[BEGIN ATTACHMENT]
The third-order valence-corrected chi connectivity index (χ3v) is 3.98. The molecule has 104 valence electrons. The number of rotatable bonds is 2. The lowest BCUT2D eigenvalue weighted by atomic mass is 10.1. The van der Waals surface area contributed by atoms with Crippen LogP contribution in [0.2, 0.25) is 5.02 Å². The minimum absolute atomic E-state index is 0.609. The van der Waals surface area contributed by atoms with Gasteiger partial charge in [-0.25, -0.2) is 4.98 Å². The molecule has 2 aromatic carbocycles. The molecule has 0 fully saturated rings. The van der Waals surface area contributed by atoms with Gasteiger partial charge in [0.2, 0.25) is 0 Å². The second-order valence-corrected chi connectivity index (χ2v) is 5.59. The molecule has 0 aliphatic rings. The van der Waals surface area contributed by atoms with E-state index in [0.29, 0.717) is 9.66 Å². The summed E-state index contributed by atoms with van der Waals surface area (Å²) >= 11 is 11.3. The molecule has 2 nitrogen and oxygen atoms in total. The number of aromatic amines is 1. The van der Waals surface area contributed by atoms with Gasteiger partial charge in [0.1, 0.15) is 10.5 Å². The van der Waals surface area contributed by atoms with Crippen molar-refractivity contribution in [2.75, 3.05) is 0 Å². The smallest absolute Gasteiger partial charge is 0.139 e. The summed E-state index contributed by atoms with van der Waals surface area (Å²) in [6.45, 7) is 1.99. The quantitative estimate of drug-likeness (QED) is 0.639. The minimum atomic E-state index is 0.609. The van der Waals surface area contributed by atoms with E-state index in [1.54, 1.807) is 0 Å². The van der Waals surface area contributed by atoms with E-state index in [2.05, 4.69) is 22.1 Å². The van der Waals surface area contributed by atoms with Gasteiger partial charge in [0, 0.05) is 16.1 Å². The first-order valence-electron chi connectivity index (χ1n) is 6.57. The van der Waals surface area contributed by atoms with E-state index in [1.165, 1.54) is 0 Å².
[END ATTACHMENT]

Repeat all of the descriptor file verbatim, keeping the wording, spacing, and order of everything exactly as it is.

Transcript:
The third-order valence-corrected chi connectivity index (χ3v) is 3.98. The molecule has 104 valence electrons. The number of rotatable bonds is 2. The lowest BCUT2D eigenvalue weighted by atomic mass is 10.1. The van der Waals surface area contributed by atoms with Crippen LogP contribution in [0.2, 0.25) is 5.02 Å². The minimum absolute atomic E-state index is 0.609. The van der Waals surface area contributed by atoms with Gasteiger partial charge in [-0.25, -0.2) is 4.98 Å². The molecule has 2 aromatic carbocycles. The molecule has 0 fully saturated rings. The van der Waals surface area contributed by atoms with Gasteiger partial charge in [0.2, 0.25) is 0 Å². The second-order valence-corrected chi connectivity index (χ2v) is 5.59. The molecule has 0 aliphatic rings. The van der Waals surface area contributed by atoms with E-state index in [0.29, 0.717) is 9.66 Å². The summed E-state index contributed by atoms with van der Waals surface area (Å²) >= 11 is 11.3. The molecule has 2 nitrogen and oxygen atoms in total. The number of aromatic amines is 1. The van der Waals surface area contributed by atoms with Gasteiger partial charge in [0.1, 0.15) is 10.5 Å². The van der Waals surface area contributed by atoms with Crippen molar-refractivity contribution in [2.75, 3.05) is 0 Å². The smallest absolute Gasteiger partial charge is 0.139 e. The summed E-state index contributed by atoms with van der Waals surface area (Å²) in [6.45, 7) is 1.99. The quantitative estimate of drug-likeness (QED) is 0.639. The minimum atomic E-state index is 0.609. The van der Waals surface area contributed by atoms with E-state index in [1.54, 1.807) is 0 Å². The van der Waals surface area contributed by atoms with E-state index in [2.05, 4.69) is 22.1 Å². The van der Waals surface area contributed by atoms with Gasteiger partial charge in [0, 0.05) is 16.1 Å². The first-order valence-electron chi connectivity index (χ1n) is 6.57. The van der Waals surface area contributed by atoms with E-state index in [1.165, 1.54) is 0 Å².